The decision, which was construed to only apply to the plaintiff, determined the Pentagon needed to prove lesbian Maj. Margaret Witt’s sexual orientation was a detriment to unit cohesion in order to discharge her from the Air Force.

Applying the heightened Witt standard on a national basis was one of SLDN’s recommendations for a change under current law. Sarvis said such an application would help the Defense Department “create uniformity” in all “Don’t Ask, Don’t Tell” discharge cases.

But Belkin said he doesn’t think the Pentagon would apply the Witt standard on a national basis because it would be too big of a change.

“I would doubt that the Defense Department would take a judicial ruling that applies to one circuit and use regulation to expand its scope to the whole military,” he said. “I think that’s too big of a step for a regulatory tweak.”

Whatever changes the Pentagon makes, advocates maintain legislative repeal of “Don’t Ask, Don’t Tell” is the only way to properly address the law.

If the Pentagon implements the changes SLDN recommended, Sarvis said it would “go a long ways,” but “wouldn’t diminish the need for Congress to repeal ‘Don’t Ask, Don’t Tell.’”

Sarvis said legislative repeal is particularly needed so any conservative administration following President Obama couldn’t reverse the changes made under the existing statute.

“The next secretary and a new administration could come along and make revisions that he or she may feel they have authority for under the current statute,” he said. “That’s why I go back to changes to the regulations are not a substitute for repealing the statute.”

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Virginia

Va. Senate subcommittee essentially kills three anti-transgender bills

Measures would ban transition-related health care for minors

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(Washington Blade photo by Michael Key)

A Virginia Senate subcommittee on Tuesday essentially killed three bills that would have banned transition-related health care for minors in the state.

Equality Virginia in a tweet noted the Senate Health Subcommittee “recommended killing” state Sen. Mark Peake (R-Lynchburg)’s Senate Bill 960, state Sen. Amanda Chase (R-Colonial Heights)’s Senate Bill 791 and state Sen. Bryce Reeves (R-Spotsylvania County)’s Senate Bill 1203.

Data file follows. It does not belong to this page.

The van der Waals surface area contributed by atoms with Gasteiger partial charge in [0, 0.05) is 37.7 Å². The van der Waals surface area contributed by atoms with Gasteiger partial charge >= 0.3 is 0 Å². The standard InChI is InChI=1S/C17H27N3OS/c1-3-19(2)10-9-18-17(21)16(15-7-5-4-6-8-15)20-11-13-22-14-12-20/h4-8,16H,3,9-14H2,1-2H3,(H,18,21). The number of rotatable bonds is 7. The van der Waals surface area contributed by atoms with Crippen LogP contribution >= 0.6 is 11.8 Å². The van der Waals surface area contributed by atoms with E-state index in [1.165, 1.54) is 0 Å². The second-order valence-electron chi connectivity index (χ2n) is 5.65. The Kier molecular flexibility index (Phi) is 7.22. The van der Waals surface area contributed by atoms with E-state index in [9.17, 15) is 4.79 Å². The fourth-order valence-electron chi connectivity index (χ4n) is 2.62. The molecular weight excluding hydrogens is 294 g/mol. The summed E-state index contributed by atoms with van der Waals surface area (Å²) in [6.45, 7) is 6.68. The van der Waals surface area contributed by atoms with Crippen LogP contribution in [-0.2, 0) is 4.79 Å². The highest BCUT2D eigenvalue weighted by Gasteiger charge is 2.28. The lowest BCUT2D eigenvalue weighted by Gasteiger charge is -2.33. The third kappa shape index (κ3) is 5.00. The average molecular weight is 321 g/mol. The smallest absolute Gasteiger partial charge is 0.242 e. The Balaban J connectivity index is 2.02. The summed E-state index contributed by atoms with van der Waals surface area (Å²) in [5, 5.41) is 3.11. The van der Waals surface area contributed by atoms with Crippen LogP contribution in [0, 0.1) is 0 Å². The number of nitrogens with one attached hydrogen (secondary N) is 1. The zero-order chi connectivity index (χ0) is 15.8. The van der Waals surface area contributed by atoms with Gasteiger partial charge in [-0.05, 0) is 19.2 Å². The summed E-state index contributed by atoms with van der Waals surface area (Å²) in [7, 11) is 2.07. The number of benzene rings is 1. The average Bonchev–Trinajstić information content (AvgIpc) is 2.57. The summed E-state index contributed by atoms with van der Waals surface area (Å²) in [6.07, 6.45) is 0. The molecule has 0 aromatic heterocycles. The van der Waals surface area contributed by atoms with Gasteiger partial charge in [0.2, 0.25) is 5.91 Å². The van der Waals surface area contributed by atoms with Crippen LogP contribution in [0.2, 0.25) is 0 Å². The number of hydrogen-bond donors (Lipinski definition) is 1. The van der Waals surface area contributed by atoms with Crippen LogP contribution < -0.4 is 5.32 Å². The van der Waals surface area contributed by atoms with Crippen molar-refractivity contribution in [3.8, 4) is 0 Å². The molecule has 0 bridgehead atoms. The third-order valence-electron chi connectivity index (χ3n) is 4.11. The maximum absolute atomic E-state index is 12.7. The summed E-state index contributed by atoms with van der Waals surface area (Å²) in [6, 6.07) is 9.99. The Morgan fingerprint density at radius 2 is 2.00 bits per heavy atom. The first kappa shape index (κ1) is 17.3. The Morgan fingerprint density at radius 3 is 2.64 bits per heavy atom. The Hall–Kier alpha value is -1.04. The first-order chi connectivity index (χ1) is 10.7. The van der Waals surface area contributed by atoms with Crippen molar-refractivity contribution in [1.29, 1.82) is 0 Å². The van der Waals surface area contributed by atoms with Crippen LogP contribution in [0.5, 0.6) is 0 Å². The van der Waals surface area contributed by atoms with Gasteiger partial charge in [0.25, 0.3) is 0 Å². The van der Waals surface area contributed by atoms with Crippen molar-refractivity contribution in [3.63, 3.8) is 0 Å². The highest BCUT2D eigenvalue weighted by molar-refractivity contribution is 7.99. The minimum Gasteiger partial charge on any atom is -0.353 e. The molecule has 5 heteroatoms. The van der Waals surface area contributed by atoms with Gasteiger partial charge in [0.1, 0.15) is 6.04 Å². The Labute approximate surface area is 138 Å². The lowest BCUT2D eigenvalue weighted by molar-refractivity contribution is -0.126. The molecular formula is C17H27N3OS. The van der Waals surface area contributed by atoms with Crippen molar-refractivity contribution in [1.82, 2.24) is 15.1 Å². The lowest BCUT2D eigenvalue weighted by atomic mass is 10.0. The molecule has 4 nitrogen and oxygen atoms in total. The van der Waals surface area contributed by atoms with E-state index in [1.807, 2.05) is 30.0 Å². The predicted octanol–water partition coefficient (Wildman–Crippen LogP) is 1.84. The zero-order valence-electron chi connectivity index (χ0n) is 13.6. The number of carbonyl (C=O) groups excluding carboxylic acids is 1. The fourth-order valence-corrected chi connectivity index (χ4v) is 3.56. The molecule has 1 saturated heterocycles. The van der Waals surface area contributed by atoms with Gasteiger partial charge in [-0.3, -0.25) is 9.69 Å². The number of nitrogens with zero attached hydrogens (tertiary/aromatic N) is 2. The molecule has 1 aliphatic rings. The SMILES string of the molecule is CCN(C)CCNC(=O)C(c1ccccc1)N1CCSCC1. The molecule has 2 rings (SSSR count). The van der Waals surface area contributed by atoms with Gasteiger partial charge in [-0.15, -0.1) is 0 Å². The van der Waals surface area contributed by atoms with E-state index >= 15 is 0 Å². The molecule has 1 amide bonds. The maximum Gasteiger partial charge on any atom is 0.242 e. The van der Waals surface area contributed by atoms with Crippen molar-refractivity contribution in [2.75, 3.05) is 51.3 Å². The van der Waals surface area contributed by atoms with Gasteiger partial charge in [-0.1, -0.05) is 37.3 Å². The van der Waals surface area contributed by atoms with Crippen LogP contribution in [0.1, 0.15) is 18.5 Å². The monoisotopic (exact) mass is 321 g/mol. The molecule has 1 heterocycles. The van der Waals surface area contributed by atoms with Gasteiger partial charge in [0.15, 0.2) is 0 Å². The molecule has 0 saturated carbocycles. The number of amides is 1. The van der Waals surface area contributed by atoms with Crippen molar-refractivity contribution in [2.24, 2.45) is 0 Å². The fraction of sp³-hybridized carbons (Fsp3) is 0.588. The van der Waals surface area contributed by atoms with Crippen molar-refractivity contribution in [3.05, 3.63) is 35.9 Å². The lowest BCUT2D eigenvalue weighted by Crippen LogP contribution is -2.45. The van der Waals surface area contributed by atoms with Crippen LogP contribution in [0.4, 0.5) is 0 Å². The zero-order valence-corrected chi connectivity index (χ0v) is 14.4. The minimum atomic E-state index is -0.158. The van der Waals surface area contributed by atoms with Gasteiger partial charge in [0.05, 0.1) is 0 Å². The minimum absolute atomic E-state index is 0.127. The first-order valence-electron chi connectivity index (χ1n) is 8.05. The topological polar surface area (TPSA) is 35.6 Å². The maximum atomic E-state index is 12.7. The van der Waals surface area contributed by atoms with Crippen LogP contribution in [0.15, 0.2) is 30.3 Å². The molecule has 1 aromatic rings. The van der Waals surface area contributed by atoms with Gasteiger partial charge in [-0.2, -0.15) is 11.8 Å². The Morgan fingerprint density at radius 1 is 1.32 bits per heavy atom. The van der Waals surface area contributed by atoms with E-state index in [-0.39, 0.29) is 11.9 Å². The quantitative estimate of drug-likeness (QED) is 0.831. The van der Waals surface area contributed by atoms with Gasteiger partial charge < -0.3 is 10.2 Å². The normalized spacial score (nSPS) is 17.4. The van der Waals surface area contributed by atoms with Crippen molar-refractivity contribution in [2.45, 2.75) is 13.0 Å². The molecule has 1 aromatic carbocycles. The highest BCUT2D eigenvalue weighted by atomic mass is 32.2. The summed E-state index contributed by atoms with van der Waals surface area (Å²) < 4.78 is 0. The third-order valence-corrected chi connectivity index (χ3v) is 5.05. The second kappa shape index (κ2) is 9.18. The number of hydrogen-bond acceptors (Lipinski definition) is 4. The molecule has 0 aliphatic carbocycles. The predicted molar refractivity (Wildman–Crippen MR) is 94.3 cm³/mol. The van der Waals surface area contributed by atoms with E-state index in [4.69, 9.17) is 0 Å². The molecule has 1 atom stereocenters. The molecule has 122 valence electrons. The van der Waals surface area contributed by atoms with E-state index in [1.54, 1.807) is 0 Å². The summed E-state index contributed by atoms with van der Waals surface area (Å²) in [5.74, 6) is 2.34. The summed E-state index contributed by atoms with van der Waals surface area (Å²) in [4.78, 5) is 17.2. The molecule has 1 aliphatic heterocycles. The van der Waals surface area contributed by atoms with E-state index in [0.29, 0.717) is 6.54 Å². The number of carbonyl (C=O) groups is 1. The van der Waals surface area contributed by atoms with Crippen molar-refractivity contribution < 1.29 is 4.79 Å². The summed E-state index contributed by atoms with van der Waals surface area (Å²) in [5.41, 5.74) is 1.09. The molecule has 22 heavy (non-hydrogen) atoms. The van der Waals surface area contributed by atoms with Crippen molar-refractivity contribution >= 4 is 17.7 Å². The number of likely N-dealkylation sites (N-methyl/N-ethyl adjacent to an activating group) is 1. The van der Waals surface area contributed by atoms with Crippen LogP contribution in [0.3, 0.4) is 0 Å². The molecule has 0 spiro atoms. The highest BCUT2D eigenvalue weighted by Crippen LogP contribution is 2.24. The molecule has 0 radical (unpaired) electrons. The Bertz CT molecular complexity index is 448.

“We expect these bills to be officially dead after the full committee meets on Thursday,” said Equality Virginia.

Democrats have a 22-18 majority in the state Senate, and they have said they will block any anti-LGBTQ bill that reaches their chamber. State Del. Danica Roem (D-Manassas), who is the first openly transgender woman seated in a state legislature in the U.S., on Tuesday reiterated this point.

“With the defeat of these bills in the Senate, our (Virginia Senate Democrats) made it clear that *any* bills in the House targeting trans kids during the final week before crossover will not become law if they make it to the Senate,” she tweeted. “Let’s focus on feeding kids, not singling them out.”

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The White House

Doug Emhoff visits monument to gay victims of the Nazis in Berlin

Second gentleman marked International Holocaust Remembrance Day at Auschwitz

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The Memorial to Homosexuals persecuted under Nazism in Berlin on July 23, 2022. Second gentleman Doug Emhoff visited the memorial on Jan. 31, 2023. (Washington Blade photo by Michael K. Lavers)

Second gentleman Doug Emhoff on Tuesday visited a monument to gay victims of the Nazis in Berlin.

A readout from Emhoff’s office notes he visited the Memorial to the Persecuted Homosexuals under National Socialism with Philipp Braun of the Lesbian and Gay Federation of Germany, a German LGBTQ and intersex rights group. Christopher Schreiber and Alexander Scheld of the Berlin-Brandenburg Lesbian and Gay Federation were also with Emhoff.

“The Memorial to the Persecuted Homosexuals under Nazi Socialism is intended to honor the homosexual victims of National Socialism and at the same time ‘set a constant sign against intolerance, hostility and exclusion towards gays and lesbians,'” notes the readout.

Emhoff on Tuesday visited other memorials that honor the Sinti and Roma and people with disabilities who the Nazis killed. The second gentleman also visited Berlin’s Holocaust memorial before he met with five people who survived it.